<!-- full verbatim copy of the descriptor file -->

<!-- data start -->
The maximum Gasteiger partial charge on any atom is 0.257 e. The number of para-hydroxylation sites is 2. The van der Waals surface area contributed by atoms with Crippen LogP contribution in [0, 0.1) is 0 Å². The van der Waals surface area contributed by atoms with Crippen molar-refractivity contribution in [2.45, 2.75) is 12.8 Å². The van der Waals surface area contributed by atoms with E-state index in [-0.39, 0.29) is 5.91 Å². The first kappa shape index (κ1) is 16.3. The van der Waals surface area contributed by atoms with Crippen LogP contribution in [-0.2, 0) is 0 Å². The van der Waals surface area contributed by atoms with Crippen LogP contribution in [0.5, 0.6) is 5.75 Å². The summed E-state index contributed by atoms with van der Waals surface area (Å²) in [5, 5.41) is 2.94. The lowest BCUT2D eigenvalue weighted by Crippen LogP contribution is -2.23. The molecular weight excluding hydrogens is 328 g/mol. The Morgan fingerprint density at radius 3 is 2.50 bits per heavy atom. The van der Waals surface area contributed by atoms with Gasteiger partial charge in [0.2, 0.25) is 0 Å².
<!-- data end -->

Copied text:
The maximum Gasteiger partial charge on any atom is 0.257 e. The number of para-hydroxylation sites is 2. The van der Waals surface area contributed by atoms with Crippen LogP contribution in [0, 0.1) is 0 Å². The van der Waals surface area contributed by atoms with Crippen molar-refractivity contribution in [2.45, 2.75) is 12.8 Å². The van der Waals surface area contributed by atoms with E-state index in [-0.39, 0.29) is 5.91 Å². The first kappa shape index (κ1) is 16.3. The van der Waals surface area contributed by atoms with Crippen LogP contribution in [-0.2, 0) is 0 Å². The van der Waals surface area contributed by atoms with Crippen LogP contribution in [0.5, 0.6) is 5.75 Å². The summed E-state index contributed by atoms with van der Waals surface area (Å²) in [5, 5.41) is 2.94. The lowest BCUT2D eigenvalue weighted by Crippen LogP contribution is -2.23. The molecular weight excluding hydrogens is 328 g/mol. The Morgan fingerprint density at radius 3 is 2.50 bits per heavy atom. The van der Waals surface area contributed by atoms with Gasteiger partial charge in [0.2, 0.25) is 0 Å².